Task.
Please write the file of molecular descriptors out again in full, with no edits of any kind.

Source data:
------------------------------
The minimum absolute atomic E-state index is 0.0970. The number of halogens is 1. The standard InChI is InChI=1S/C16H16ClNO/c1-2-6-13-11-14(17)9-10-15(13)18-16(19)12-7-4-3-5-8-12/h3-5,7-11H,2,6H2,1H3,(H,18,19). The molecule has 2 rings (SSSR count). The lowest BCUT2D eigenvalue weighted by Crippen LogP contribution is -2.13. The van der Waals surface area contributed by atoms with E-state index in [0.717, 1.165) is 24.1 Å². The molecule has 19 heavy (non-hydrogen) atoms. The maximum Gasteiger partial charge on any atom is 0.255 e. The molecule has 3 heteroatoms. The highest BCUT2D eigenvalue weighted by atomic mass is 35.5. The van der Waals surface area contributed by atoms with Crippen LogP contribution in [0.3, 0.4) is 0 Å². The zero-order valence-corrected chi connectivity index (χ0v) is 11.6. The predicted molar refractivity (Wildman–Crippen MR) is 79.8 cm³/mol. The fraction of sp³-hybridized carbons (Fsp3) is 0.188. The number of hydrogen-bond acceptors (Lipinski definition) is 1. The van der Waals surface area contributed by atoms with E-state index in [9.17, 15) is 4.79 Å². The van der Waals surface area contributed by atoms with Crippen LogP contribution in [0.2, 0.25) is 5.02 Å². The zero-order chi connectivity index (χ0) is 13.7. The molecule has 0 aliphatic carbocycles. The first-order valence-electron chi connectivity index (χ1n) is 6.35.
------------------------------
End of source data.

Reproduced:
The minimum absolute atomic E-state index is 0.0970. The number of halogens is 1. The standard InChI is InChI=1S/C16H16ClNO/c1-2-6-13-11-14(17)9-10-15(13)18-16(19)12-7-4-3-5-8-12/h3-5,7-11H,2,6H2,1H3,(H,18,19). The molecule has 2 rings (SSSR count). The lowest BCUT2D eigenvalue weighted by Crippen LogP contribution is -2.13. The van der Waals surface area contributed by atoms with E-state index in [0.717, 1.165) is 24.1 Å². The molecule has 19 heavy (non-hydrogen) atoms. The maximum Gasteiger partial charge on any atom is 0.255 e. The molecule has 3 heteroatoms. The highest BCUT2D eigenvalue weighted by atomic mass is 35.5. The van der Waals surface area contributed by atoms with Crippen LogP contribution in [0.3, 0.4) is 0 Å². The zero-order valence-corrected chi connectivity index (χ0v) is 11.6. The predicted molar refractivity (Wildman–Crippen MR) is 79.8 cm³/mol. The fraction of sp³-hybridized carbons (Fsp3) is 0.188. The number of hydrogen-bond acceptors (Lipinski definition) is 1. The van der Waals surface area contributed by atoms with E-state index in [9.17, 15) is 4.79 Å². The van der Waals surface area contributed by atoms with Crippen LogP contribution in [0.2, 0.25) is 5.02 Å². The zero-order chi connectivity index (χ0) is 13.7. The molecule has 0 aliphatic carbocycles. The first-order valence-electron chi connectivity index (χ1n) is 6.35.